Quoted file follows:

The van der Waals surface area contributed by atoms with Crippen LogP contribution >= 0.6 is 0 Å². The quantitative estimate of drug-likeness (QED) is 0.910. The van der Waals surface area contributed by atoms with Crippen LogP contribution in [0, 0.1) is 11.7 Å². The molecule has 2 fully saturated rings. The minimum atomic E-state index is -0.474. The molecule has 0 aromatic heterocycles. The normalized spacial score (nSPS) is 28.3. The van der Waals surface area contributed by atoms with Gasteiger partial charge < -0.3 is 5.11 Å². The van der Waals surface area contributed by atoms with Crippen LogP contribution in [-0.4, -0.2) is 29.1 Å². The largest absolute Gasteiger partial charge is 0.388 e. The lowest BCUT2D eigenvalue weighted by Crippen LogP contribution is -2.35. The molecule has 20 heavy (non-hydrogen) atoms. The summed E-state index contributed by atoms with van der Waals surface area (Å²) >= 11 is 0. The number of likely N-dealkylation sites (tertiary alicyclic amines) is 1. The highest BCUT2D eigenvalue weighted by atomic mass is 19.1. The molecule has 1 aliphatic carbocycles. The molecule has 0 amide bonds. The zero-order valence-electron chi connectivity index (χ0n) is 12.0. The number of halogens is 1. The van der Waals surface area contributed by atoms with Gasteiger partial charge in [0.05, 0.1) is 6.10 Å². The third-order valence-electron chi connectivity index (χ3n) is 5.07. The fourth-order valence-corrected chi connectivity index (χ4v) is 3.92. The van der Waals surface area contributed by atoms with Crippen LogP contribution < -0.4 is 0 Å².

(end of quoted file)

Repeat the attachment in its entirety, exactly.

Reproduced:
The van der Waals surface area contributed by atoms with Crippen LogP contribution >= 0.6 is 0 Å². The quantitative estimate of drug-likeness (QED) is 0.910. The van der Waals surface area contributed by atoms with Crippen LogP contribution in [0, 0.1) is 11.7 Å². The molecule has 2 fully saturated rings. The minimum atomic E-state index is -0.474. The molecule has 0 aromatic heterocycles. The normalized spacial score (nSPS) is 28.3. The van der Waals surface area contributed by atoms with Gasteiger partial charge < -0.3 is 5.11 Å². The van der Waals surface area contributed by atoms with Crippen LogP contribution in [-0.4, -0.2) is 29.1 Å². The largest absolute Gasteiger partial charge is 0.388 e. The lowest BCUT2D eigenvalue weighted by Crippen LogP contribution is -2.35. The molecule has 20 heavy (non-hydrogen) atoms. The summed E-state index contributed by atoms with van der Waals surface area (Å²) >= 11 is 0. The number of likely N-dealkylation sites (tertiary alicyclic amines) is 1. The highest BCUT2D eigenvalue weighted by atomic mass is 19.1. The molecule has 1 aliphatic carbocycles. The molecule has 0 amide bonds. The zero-order valence-electron chi connectivity index (χ0n) is 12.0. The number of halogens is 1. The van der Waals surface area contributed by atoms with Gasteiger partial charge in [0.05, 0.1) is 6.10 Å². The third-order valence-electron chi connectivity index (χ3n) is 5.07. The fourth-order valence-corrected chi connectivity index (χ4v) is 3.92. The van der Waals surface area contributed by atoms with Crippen LogP contribution < -0.4 is 0 Å².